TOKYO - Japan's Nikkei share average rose on Friday as investors picked up battered stocks after gains in US and European markets, but it may not be enough to prevent a weekly fall that would see the market post its longest run of weekly losses in 20 years.
The Nikkei has fallen 16.2 per cent since hitting a one-year peak on March 27 on worries over slowing global growth and a deepening euro zone debt crisis.
Technical indicators show the benchmark is deep in "oversold" territory.
The average advanced 0.3 per cent to 8,592.21 on Friday, but is still down 0.3 per cent this week.
If the Nikkei were to end the week lower it would be the eighth straight week of losses, its longest such run since 1992.
"It's basically short-covering. It's just heavily-sold names in the past couple of days that are getting bought. People are also picking up defensives," a senior dealer at a European brokerage said.
Japan Tobacco Inc climbed 3.4 per cent after the world's third-largest cigarette maker said after the market close on Thursday that it will buy Belgian tobacco product maker Gryson NV for 475 million euros (S$750.60 million) to cut its reliance on the domestic market.
"Although we think the near-term impact on Japan Tobacco's earnings will be small, this is an attractive deal in view of Gryson's strong potential and profitability, and expect top- and bottom-line synergies with Japan Tobacco," Nomura said in a client note, keeping a "buy" rating on the stock.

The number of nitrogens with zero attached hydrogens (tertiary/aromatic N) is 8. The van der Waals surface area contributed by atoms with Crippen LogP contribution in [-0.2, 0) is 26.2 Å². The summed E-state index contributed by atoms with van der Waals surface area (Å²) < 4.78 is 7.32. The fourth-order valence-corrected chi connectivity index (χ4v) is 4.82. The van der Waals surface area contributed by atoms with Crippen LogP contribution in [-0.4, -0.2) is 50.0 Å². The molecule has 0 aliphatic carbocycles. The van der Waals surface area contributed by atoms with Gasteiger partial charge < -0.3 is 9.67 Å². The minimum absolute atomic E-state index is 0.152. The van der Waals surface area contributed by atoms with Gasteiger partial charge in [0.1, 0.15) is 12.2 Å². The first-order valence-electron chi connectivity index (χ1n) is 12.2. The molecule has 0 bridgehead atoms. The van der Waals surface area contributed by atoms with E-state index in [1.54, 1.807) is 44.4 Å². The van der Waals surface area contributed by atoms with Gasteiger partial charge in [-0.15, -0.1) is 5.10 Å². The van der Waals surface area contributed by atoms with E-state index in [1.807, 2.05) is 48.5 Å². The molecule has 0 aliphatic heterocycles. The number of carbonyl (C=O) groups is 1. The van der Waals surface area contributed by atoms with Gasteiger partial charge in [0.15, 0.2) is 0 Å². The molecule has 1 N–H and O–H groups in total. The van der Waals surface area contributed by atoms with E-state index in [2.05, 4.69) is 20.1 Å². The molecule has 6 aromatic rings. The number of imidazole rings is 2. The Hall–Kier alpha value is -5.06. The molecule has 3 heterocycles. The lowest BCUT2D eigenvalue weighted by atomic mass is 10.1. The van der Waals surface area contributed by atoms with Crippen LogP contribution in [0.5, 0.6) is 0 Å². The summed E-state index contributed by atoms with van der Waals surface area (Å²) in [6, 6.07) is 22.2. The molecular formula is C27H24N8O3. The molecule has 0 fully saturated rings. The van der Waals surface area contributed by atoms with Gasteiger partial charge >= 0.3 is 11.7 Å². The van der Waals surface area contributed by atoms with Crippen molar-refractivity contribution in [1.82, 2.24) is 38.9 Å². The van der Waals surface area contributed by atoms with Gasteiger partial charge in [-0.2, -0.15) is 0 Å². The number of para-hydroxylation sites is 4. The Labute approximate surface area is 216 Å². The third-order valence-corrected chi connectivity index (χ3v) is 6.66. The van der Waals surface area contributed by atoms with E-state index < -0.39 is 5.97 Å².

Sharp Corp eased 0.5 per cent after jumping 7 per cent the previous session after the Nikkei newspaper said Sharp will supply technical know-how to Taiwan's Hon Hai Precision Industry Co for a plant in China to produce panels for Apple Inc's iPhone and other consumer electronics products.
The stock is still down more than 41 per cent this year.
The broader Topix added 0.2 per cent to 723.53.
BNP Paribas said it had revised up its forecast for Nikkei dividend futures for 2012 and 2013 after companies reported stronger optimism about future earnings and their intention to raise dividends.